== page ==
Start by identifying who is in your network.
Everyone knows at least 10 people. Think of the old AT&T TV commercial where they talk about one person knows 10 people and those 10 people know 10 people and soon you have a screen full of hundreds to thousands of faces.
How many people do you have in your network that you can connect with today?
Have you lost touch with some, while others have diminished in their significance to your overall goals?
Professionals are usually good networkers as they apply many of the principles of networking to their own teams and internal organization departments. However, many are reluctant and don’t network well. When it comes to stepping out of their comfort zone, some executives avoid working on strengthening their existing network or building new contacts.
I’ve simplified the essence of networking to encourage executives to focus on their network and start using it today.
Who are the people currently in your network?
Are they former peers and bosses, or industry colleagues?
Have you reached out past the obvious – cast a wider net to connect to other people who could add value to your network?
Where can you find these people?
To name a few:
- Business Groups & Associations
- Business Development & Certification Programs
- Charity or Civic Organizations
- Advanced College Classes
Don’t overlook possibilities like neighbors, hairdresser, wine club, church, gym, special interest groups like hiking or biking, travel club, etc.
What can your network do for you?
Or if we take the famous Kennedy perspective and ask “What can you do for your network?”
It works both ways. Your contributions to your network of colleagues and friends can be very beneficial to all involved. Someone in your network may need the name of a resource, or may be looking for a person to fill a position in their organization, or just looking for a person with knowledge about a company or product. You might be able to provide that resource or information. And, on the flip side, you could be looking for the same things from people in your network, as well as getting an inside view of potential job opportunities that come up, a new product launch, or a new division opening up.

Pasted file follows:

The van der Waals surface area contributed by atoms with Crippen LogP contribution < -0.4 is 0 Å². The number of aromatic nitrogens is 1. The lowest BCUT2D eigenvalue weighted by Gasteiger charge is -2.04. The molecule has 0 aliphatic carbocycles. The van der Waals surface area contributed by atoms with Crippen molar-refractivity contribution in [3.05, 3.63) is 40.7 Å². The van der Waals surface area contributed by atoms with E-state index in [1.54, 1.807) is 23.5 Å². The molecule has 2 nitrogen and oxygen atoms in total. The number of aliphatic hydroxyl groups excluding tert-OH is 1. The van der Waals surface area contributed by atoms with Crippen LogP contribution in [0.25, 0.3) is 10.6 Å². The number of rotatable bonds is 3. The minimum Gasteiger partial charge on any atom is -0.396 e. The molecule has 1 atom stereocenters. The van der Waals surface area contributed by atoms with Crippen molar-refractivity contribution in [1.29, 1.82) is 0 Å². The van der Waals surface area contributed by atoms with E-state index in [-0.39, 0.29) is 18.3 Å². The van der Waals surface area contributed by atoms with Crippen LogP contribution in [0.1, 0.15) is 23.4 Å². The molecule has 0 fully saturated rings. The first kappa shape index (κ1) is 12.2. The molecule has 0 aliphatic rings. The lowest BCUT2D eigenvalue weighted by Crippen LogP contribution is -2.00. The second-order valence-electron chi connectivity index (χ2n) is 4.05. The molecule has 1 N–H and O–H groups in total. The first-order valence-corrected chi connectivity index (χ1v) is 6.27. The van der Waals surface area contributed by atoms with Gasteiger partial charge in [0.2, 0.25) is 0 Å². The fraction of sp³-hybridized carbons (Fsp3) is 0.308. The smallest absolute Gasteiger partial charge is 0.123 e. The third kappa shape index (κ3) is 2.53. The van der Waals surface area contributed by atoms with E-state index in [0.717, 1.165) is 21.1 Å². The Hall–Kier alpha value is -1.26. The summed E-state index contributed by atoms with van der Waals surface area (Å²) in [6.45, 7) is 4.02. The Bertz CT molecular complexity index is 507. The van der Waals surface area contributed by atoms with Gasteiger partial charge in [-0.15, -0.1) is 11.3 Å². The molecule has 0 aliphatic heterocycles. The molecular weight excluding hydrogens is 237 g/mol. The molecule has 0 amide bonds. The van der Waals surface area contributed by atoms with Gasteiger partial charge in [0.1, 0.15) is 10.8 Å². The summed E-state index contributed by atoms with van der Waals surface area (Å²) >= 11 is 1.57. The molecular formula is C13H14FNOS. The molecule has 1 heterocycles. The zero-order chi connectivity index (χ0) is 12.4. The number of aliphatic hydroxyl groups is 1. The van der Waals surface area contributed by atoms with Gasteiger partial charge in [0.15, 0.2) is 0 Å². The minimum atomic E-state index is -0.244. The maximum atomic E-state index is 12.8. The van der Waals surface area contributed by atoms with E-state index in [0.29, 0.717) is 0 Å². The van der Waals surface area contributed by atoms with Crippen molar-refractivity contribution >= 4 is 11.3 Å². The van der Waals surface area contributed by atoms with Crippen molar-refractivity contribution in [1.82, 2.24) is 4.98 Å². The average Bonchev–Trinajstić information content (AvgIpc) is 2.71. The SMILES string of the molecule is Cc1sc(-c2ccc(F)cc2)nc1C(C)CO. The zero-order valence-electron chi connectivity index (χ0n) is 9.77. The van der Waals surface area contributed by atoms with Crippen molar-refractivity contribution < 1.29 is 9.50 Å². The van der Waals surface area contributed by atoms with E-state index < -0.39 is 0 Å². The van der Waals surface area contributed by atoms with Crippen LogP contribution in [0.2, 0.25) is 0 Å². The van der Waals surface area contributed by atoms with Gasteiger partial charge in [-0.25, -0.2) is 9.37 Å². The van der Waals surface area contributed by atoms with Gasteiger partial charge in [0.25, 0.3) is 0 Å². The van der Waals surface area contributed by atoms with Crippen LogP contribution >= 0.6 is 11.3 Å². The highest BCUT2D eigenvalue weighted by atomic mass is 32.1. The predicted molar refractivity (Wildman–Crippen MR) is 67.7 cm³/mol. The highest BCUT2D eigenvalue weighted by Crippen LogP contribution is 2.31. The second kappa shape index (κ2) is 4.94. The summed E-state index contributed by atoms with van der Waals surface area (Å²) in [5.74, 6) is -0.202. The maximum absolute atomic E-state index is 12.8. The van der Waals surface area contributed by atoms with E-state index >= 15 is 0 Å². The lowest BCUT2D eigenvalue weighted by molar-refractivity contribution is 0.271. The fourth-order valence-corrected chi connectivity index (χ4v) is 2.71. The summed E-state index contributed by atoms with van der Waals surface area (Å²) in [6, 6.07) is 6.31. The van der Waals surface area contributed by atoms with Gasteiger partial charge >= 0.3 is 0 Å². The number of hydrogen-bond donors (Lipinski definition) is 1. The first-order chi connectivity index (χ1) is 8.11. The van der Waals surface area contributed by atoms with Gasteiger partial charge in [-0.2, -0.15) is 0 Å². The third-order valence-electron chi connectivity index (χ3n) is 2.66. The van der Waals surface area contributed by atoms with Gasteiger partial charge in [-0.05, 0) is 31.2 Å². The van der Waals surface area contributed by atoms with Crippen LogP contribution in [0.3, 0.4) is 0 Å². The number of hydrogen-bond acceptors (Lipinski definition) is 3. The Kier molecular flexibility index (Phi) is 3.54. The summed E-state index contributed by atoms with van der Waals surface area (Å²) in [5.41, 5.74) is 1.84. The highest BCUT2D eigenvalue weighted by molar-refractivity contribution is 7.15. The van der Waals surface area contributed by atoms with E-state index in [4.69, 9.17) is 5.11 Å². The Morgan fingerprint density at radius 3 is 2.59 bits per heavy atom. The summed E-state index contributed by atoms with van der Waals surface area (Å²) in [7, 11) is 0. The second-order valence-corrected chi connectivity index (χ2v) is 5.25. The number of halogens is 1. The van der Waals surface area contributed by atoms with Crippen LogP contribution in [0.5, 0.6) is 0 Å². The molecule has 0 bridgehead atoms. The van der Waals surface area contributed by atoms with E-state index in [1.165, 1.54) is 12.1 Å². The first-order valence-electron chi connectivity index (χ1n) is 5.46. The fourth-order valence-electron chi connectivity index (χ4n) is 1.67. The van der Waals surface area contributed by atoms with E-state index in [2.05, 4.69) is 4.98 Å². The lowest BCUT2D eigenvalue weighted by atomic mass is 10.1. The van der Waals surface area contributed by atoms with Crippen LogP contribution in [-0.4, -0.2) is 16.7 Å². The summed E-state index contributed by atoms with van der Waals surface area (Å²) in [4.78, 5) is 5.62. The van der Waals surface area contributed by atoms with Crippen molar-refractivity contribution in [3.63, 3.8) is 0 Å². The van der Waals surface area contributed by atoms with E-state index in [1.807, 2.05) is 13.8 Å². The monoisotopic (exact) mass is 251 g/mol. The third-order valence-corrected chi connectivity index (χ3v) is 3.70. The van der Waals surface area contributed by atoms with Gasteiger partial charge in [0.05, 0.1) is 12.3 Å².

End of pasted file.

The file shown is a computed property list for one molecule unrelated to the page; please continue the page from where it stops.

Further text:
Where is the best place to network?
The list is endless, keeping in mind that you need to be discrete at all times if you are currently employed. Association meetings, or business development programs are great places to network, asking questions that generate answers about a company’s challenges and then positioning yourself up as a solution to that pain/problem. Charity functions often have high-powered industry leaders in attendance and casual conversation could end up in potential job leads. Inviting former bosses or co-workers to coffee or lunch is also a great way to connect and discuss potential opportunities. Connecting through social networking is also viable, yet needs to be highly filtered if you are still employed. Your company monitors social media so you don’t want to give yourself away looking for a job.
When & Why…..
The time is now, even if you are not considering a move or change until later in the year or even next year. Building your network of contacts before you need them is a smart approach. In the early stages of creating or adding to your network, you become a resource, positioning yourself as a ‘go-to’ person for others and drive up your value. Then, when you need your network, you have a rich group to tap into.